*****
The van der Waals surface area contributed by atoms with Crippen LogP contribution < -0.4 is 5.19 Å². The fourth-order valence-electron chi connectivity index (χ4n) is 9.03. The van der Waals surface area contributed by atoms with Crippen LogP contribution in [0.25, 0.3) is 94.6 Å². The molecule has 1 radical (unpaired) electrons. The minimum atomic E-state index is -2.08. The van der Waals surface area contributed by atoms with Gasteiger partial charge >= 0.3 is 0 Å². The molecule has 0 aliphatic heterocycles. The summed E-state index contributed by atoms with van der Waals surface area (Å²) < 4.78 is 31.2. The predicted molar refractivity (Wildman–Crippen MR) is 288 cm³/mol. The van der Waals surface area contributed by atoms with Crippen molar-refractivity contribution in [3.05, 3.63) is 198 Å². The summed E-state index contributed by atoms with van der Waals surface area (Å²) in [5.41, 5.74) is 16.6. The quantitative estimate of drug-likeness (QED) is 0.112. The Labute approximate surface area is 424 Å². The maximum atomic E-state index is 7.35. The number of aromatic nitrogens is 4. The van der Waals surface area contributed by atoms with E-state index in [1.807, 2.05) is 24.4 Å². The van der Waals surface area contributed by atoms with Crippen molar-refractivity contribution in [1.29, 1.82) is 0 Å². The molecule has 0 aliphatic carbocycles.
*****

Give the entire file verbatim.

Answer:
The van der Waals surface area contributed by atoms with Crippen LogP contribution < -0.4 is 5.19 Å². The fourth-order valence-electron chi connectivity index (χ4n) is 9.03. The van der Waals surface area contributed by atoms with Crippen LogP contribution in [0.25, 0.3) is 94.6 Å². The molecule has 1 radical (unpaired) electrons. The minimum atomic E-state index is -2.08. The van der Waals surface area contributed by atoms with Gasteiger partial charge >= 0.3 is 0 Å². The molecule has 0 aliphatic heterocycles. The summed E-state index contributed by atoms with van der Waals surface area (Å²) < 4.78 is 31.2. The predicted molar refractivity (Wildman–Crippen MR) is 288 cm³/mol. The van der Waals surface area contributed by atoms with Crippen molar-refractivity contribution in [3.05, 3.63) is 198 Å². The summed E-state index contributed by atoms with van der Waals surface area (Å²) in [5.41, 5.74) is 16.6. The quantitative estimate of drug-likeness (QED) is 0.112. The Labute approximate surface area is 424 Å². The maximum atomic E-state index is 7.35. The number of aromatic nitrogens is 4. The van der Waals surface area contributed by atoms with E-state index in [1.807, 2.05) is 24.4 Å². The van der Waals surface area contributed by atoms with Crippen molar-refractivity contribution in [1.29, 1.82) is 0 Å². The molecule has 0 aliphatic carbocycles.